What drives you as a leader? What drives your organization each day? Defining these and embedding these in our leader and organizational identities is imperative to making our leadership and organization truly purposeful. These are the things that inspire us and our people toward excellence each day. And it must start by defining what is in fact the most important to us.
Example surveys to help develop your values & motives self-awareness:
- VIA Survey of Character Strength (Assesses your character along 24 items and ranks them #1-24. Go to link, hover over the questionnaires tab option, and select “Via Survey of Character Strength.” Register by making an account and then take the survey.).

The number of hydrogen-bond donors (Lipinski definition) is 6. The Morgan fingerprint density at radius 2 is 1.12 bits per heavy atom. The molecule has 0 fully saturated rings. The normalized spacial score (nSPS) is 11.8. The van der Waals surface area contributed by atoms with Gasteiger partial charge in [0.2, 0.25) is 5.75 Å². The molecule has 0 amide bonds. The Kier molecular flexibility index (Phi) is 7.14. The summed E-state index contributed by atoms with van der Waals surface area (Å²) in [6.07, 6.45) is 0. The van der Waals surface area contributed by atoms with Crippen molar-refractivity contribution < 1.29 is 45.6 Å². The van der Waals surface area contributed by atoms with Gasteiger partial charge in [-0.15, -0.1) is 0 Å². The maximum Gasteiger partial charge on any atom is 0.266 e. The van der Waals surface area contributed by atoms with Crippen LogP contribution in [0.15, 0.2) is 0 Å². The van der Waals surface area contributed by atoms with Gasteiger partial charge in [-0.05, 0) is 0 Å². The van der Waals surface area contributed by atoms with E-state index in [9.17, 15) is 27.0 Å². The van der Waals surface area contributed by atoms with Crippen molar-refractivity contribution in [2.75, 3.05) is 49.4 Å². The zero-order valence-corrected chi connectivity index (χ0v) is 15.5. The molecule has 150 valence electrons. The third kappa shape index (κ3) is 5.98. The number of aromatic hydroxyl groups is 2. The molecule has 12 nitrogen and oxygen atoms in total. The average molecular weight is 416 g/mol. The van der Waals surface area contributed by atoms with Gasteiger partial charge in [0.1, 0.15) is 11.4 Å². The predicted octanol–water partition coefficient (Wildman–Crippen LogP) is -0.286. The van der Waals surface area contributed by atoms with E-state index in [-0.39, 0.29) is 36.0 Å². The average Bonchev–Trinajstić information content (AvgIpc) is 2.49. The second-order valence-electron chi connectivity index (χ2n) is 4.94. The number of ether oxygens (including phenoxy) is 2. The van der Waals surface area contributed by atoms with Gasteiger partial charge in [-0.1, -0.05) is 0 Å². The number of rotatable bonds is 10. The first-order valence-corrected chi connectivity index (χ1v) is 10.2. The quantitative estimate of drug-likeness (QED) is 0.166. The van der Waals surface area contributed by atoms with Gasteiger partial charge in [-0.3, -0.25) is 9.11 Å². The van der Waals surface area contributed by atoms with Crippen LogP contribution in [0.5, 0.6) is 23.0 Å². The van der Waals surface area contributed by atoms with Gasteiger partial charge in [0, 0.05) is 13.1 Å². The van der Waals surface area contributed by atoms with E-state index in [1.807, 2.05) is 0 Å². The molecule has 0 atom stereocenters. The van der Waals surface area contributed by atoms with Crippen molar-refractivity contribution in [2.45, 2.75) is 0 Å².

- Servant Leadership Questionnaire
I enjoy learning more about self-awareness through reading and listening to podcasts. I encourage you to as well. Anytime I find an article, podcast, or book referencing leadership and self-awareness, I automatically add it to my to-read or to-listen list. This topic is that important for leaders.
Make self-awareness something you reflect on routinely, discuss it with trusted mentors and peers, and talk to your people about this topic so they can begin to develop their own self-awareness.